The monotony of the text and the needlessly exhaustive nature of the examples make this one just OK.


As the title suggests, this board book shows people “buckling up” in all different types of vehicles and scenarios.

This book has a simple, straightforward setup: show people (and one dog) putting on seat belts in as many ways possible. The goal of the book appears to be convincing children that everyone does it—even astronauts—and they should, too. Zimmerman’s rhyming couplets have a nice rhythm, and each is followed by the same refrain: “One, two, three, CLICK!” The characters are diverse, although a preponderance presents white. The thin-lined, colorful backgrounds include details that younger preschoolers will enjoy finding, but they may prove hard for toddlers to decode. While the text makes unnecessary use of the gendered term “mailman,” Zimmerman does challenge some gender stereotypes: the farmer is a woman, as are the pilot and the fire chief. What makes the firetruck pages problematic, however, are the two unbuckled, unrestrained firefighters hanging off the back of the truck, a once-common practice that’s been long discontinued as unsafe—odd, given the book’s attention to safety while riding. All of the examples of safety restraints are nice enough, there’s just far too many. The book is at its best when showing less-obvious examples of buckling up, such as the life-jacketed dog.

The monotony of the text and the needlessly exhaustive nature of the examples make this one just OK. (Board book. 2-3)

Pub Date: May 14, 2019

ISBN: 978-1-5344-3868-2

Page Count: 28

Publisher: Little Simon/Simon & Schuster

Review Posted Online: April 28, 2019

Kirkus Reviews Issue: May 15, 2019

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Clever paper engineering adds an extra bit of magic to this firehouse visit.


From the Pop Magic series

Tour and toy in one, a compact introduction to firefighting gear that then unfolds completely and refolds into a ladder truck.

Some assembly—of the “match up the two-dot tab with the two-dot slot” sort—is required to work the transformation, but there are written instructions, a picture of the finished product on the slipcase, and even an online video to assist the manually clueless. While the toy is still a book, the diverse cast of cartoon firefighters, plus resident cat and Dalmatian, invites diapered digerati to view protective gear, hoses, and other equipment stowed on the truck beneath flaps and flip other flaps to “dress [one] in protective clothes,” draping layers over a green undershirt and trading in bunny slippers for boots. Pulling one tab lifts a ladder, and another waves a hose over a small pile of burning leaves (“Some fires are big, and some are quite small. / For this one we don’t need much water at all!”). Much of the gear is unlabeled, which provides opportunity for “do you know what that’s called?” interactions to go with reading the rhymed text. It’s all printed on stock heavy enough to survive repeated foldings and refoldings (though some of the individual flaps may not last that long), and the slipcase is sturdy as well.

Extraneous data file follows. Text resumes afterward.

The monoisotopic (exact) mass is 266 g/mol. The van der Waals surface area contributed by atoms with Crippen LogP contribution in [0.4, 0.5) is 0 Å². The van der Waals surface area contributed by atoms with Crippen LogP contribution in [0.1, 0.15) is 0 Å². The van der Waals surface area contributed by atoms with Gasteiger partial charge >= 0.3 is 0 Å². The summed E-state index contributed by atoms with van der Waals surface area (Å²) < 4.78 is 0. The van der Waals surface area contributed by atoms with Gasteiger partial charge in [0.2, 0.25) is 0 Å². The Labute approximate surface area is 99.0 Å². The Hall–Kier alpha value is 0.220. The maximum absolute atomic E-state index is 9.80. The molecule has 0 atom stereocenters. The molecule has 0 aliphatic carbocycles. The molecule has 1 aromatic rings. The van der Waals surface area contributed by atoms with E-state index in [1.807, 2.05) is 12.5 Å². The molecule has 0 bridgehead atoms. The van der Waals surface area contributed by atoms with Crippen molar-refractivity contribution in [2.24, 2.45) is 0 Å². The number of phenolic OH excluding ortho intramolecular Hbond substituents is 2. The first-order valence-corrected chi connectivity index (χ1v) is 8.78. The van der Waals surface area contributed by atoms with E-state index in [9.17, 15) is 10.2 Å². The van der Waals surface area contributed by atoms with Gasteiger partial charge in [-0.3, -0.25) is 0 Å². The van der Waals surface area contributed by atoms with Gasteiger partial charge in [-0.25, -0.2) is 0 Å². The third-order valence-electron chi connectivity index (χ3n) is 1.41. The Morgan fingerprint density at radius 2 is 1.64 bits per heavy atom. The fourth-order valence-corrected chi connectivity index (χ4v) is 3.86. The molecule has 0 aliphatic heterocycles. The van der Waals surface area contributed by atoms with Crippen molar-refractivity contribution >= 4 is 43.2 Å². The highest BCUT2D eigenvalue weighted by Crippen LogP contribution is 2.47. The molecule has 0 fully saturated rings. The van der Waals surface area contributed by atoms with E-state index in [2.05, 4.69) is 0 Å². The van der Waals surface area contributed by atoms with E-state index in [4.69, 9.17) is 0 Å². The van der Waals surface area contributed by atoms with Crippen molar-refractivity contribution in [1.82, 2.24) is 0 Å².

Clever paper engineering adds an extra bit of magic to this firehouse visit. (Novelty. 2-3)

Pub Date: Sept. 29, 2020

ISBN: 978-1-4197-4107-4

Page Count: 10

Publisher: Abrams Appleseed

Review Posted Online: July 28, 2020

Kirkus Reviews Issue: Aug. 15, 2020

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A very cute but not so simple offering for tots.


Reich’s hamsters return (Up Hamster, Down Hamster, 2015, etc.).

The hamsters are back, but they’re not sitting still—they’re traveling to and fro in a wide variety of vehicles. The little critters use a train, a golf cart, even a moon rover to get around. The lovable hamsters are always smiling and having a good time, providing a basic but pleasurable board book for little readers. The coloring has a subdued palette that works well with the calm and straightforward text. “Hamsters in a golf cart / Hamsters in a sleigh // Hamsters drifting lazily / In a hamster way.” The book doesn’t boast a particularly involving or eye-catching style, but little readers with a penchant for small, furry mammals will surely be satisfied. The highlight for adult readers is the absurd vehicles these hamsters operate, including inner tubes, hot air balloons, and a pudgy yellow submarine. The relative busyness of the double-page spreads, which often relate to each other in no way at all (three hamsters in leotards balance on a unicycle on verso, while three different hamsters soar in a paper plane on recto, for instance), will challenge young readers developing a sense of narrative flow.

A very cute but not so simple offering for tots. (Board book. 2-3)

Pub Date: March 8, 2016

ISBN: 978-1-4598-1016-7

Page Count: 24

Publisher: Orca

Review Posted Online: June 22, 2016

Kirkus Reviews Issue: July 1, 2016

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